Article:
Protecting Users Geolocation Data

Geolocation is certainly a hot topic, with everyone from social network operators to app developers looking to find ways to include location information and hopefully monetize it.  But geolocation information is also controversial, as not everyone wants this information collected, tracked and used for a profit.  You may have seen the outcry that erupted after an app revealed that Apple iPhones were collecting users’ geolocation data, seemingly without their consent.  The question of who owns geolocation data is increasingly being asked by consumers and in the courts, and the answer is not entirely clear, though with several class actions lawsuits pending in the U.S., it is likely that the courts will clarify this issue. 

Companies are starting to address the collection of geolocation data in their privacy policies or terms of use, which is a good practice to follow.  If your business is planning to collect and use geolocation data, it is also a good idea to have a plan for how such data will be handled, secured, and disposed of after its use.  This plan should include ensuring that your plan complies with state and federal privacy laws.  An important area to address is planning as to whether geolocation data will be collected in combination with personally identifiable information such as users’ names, addresses, phone numbers and Social Security Numbers.  From a compliance standpoint, collecting both types of data together can add challenges for a company, as the company then also has to comply with laws like the Children’s Online Privacy Protection Act, Federal Trade Commission guidelines, and more.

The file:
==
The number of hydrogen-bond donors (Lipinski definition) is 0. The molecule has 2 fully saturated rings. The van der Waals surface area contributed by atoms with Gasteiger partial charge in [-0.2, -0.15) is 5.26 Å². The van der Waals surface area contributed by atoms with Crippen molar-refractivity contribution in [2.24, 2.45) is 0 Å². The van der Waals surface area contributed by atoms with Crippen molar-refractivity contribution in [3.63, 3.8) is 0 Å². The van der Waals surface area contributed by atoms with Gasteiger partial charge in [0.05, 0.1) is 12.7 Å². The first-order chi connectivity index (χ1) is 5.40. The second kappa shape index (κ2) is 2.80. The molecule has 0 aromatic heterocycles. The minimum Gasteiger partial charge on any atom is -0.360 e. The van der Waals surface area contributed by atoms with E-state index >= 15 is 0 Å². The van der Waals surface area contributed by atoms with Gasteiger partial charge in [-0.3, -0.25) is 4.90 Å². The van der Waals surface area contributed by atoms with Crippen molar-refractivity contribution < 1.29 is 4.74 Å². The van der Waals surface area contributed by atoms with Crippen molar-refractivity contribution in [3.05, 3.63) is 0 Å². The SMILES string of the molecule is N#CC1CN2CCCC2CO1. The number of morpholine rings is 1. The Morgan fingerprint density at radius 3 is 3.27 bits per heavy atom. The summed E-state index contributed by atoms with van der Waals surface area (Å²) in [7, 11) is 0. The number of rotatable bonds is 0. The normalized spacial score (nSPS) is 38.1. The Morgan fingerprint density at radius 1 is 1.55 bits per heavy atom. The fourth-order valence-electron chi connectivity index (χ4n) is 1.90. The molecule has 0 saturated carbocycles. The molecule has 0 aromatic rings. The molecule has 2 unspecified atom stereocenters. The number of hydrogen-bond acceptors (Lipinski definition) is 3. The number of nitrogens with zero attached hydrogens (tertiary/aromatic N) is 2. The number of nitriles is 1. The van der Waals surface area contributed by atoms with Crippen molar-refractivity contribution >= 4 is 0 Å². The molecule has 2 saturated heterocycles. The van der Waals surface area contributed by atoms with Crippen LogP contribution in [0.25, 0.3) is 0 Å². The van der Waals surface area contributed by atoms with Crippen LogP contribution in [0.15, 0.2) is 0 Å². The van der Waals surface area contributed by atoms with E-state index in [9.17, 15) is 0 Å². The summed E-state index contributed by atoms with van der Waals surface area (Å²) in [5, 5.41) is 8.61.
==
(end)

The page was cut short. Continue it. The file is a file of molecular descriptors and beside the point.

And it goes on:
As you can see, planning for the handling of data like geolocation data should be done early on to try and avoid problems down the road. This is definitely an area to keep an eye on, as different states and countries are discussing the handling of consumers’ data, and proposing changes to their respective laws in response to recent controversies. 

For a review of Federal & State privacy laws visit BBBOnline.

Are you capturing customer data on a mobile app? If so, what precautions are you taking to protect that information?

As always, this post is not intended to be legal advice, and is not a substitute for the advice of a licensed attorney in your area.  

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